The loss of PAWHs activates UPR and reduces stress tolerance
Previous studies have shown that loss-of-function ERAD mutations often result in constitutive activation of the Arabidopsis unfolded protein response (UPR) pathway36,37,38,39, a highly conserved ER stress response pathway that upregulates production of ER chaperones and ERAD components to maintain proteostasis54,55. To examine if the pawh1 pawh2 mutation also activates UPR, we performed an immunoblot analysis with total proteins of the wild-type and pawh1 pawh2 mutant treated with or without TM for variable durations. Figure 4a shows that the protein abundance of BiPs, protein disulfide isomerases (PDIs), calreticulins/calnexins (CRT/CNXs), EBS5, and EBS6 was higher in pawh1 pawh2 seedlings treated with or without TM than the corresponding wild-type seedlings, indicating that the pawh1 pawh2 mutation constitutively activates the UPR pathway. The detected enhancement of UPR prompted us to test if the pawh1 pawh2 double mutation affects the plant stress tolerance, which is known to involve the UPR pathway55. We germinated seeds and grew seedlings on ½ MS medium containing 1.5 mM dithiolthreitol (DTT, a widely used ER stress-inducer that interferes with oxidative protein folding) and 150 mM NaCl known to cause salt stress in Arabidopsis. As shown in Fig. 4b, c, the percentages of dying and dead seedlings on DTT/NaCl-containing medium were markedly higher for the pawh1 pawh2 mutant than the wild-type control, indicating that the pawh1 pawh2 double mutation compromises the plant stress tolerance.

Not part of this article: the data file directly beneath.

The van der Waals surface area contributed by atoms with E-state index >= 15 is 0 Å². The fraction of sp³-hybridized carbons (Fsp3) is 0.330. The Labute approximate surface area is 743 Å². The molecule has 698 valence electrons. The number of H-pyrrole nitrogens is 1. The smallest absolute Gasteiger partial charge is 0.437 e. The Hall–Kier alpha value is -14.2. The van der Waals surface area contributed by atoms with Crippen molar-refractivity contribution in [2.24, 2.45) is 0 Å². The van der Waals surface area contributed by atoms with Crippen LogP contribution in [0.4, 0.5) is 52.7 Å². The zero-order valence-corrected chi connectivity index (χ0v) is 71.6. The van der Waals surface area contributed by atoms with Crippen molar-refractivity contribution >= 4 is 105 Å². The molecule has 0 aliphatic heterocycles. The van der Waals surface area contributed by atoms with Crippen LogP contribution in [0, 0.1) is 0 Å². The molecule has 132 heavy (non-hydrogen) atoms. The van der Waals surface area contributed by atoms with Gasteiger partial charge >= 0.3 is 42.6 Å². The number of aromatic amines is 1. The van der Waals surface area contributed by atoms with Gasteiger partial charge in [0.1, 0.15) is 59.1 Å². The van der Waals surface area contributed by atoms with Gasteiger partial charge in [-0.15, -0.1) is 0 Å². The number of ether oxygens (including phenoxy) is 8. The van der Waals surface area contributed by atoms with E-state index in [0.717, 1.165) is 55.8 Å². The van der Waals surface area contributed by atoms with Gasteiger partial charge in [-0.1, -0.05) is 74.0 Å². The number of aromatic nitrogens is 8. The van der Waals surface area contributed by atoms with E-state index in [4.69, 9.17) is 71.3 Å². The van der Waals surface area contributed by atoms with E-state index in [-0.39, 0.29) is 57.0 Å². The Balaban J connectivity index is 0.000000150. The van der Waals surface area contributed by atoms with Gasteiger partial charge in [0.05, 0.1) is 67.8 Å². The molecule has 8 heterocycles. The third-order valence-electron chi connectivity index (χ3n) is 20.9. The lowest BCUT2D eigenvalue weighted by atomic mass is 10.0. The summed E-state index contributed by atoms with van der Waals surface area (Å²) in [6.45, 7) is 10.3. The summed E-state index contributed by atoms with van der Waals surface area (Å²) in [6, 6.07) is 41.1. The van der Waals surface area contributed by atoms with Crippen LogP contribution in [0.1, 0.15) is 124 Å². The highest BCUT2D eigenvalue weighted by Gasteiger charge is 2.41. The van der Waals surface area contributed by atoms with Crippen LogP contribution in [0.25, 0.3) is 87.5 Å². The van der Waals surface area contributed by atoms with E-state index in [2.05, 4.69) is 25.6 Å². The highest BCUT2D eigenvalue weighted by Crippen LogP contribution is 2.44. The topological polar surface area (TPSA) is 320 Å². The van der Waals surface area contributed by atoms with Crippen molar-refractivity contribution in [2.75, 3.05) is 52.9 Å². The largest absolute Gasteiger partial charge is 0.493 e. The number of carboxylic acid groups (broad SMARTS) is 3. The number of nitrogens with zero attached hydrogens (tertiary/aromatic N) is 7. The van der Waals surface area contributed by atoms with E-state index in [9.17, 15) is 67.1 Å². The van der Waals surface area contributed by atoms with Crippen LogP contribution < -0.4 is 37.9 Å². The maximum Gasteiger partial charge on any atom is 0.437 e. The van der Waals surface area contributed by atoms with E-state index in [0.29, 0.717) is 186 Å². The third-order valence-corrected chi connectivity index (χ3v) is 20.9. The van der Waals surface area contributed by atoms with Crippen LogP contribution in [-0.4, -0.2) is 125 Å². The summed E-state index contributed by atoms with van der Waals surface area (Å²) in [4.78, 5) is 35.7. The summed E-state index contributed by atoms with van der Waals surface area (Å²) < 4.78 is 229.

Both PAWH1 and PAWH2 are unstable in the ebs7-1 mutant
Given the facts that EBS7 interacts with both Hrd1a and PAWHs and that ebs7 mutations greatly destabilize Hrd1a39, we were interested in examining the impact of the ebs7-1 mutation on the PAWH1/2 abundance as well as the impact of the pawh1 pawh2 mutation on the protein stability of both EBS7 and Hrd1a. We also included three other ERAD mutants, ebs5 bri1-9, ebs6 bri1-9, and hrd1a hrd1b bri1-9 in our experiment. Consistent with our earlier finding39, the missense ebs7-1 mutation (Ala131-Thr) caused disappearance of not only the mutated ebs7-1 protein but also Hrd1a (Fig. 5a). Interestingly, ebs7-1 also markedly reduced the protein abundance of the two PAWHs (Fig. 5a). By contrast, the ebs6 mutation seemed to have a marginal effect on the abundance of EBS7, PAWHs, or Hrd1a, whereas the ebs5 mutation increased the protein levels of EBS7 and PAWHs (Fig. 5a), which could be caused by non-significant and significant impact of the ebs6 and ebs5 mutations, respectively, on the transcript abundance of EBS7 and PAWHs (Supplementary Fig. 18). To determine if the ebs7-1-caused reduction of PAWH abundance is attributed to increased protein degradation, we first treated seedlings of wild-type and ebs7-1 with TM for 12 h to increase the PAWH1/2 abundance, subsequently treated these seedlings with CHX or MG132 (a widely used proteasome inhibitor) for different durations, and analyzed the PAWH abundance by immunoblotting. Figure 5b shows that while the CHX treatment had little impact on the PAWH1/2 abundance in wild-type seedlings, the same treatment led to a rapid decrease in the PAWH1/2 abundance in ebs7-1 seedlings. Consistently, a 12-h-treatment of MG132 caused little change or slightly reduction in the PAWH abundance in wild-type seedlings, whereas the same MG132 treatment actually increased the PAWH1/PAWH2 protein levels in the ebs7-1 mutant (Fig. 5c). Together, these experiments indicated that ebs7-1 destabilizes the two PAWH proteins that are likely degraded via a proteasome-mediated process.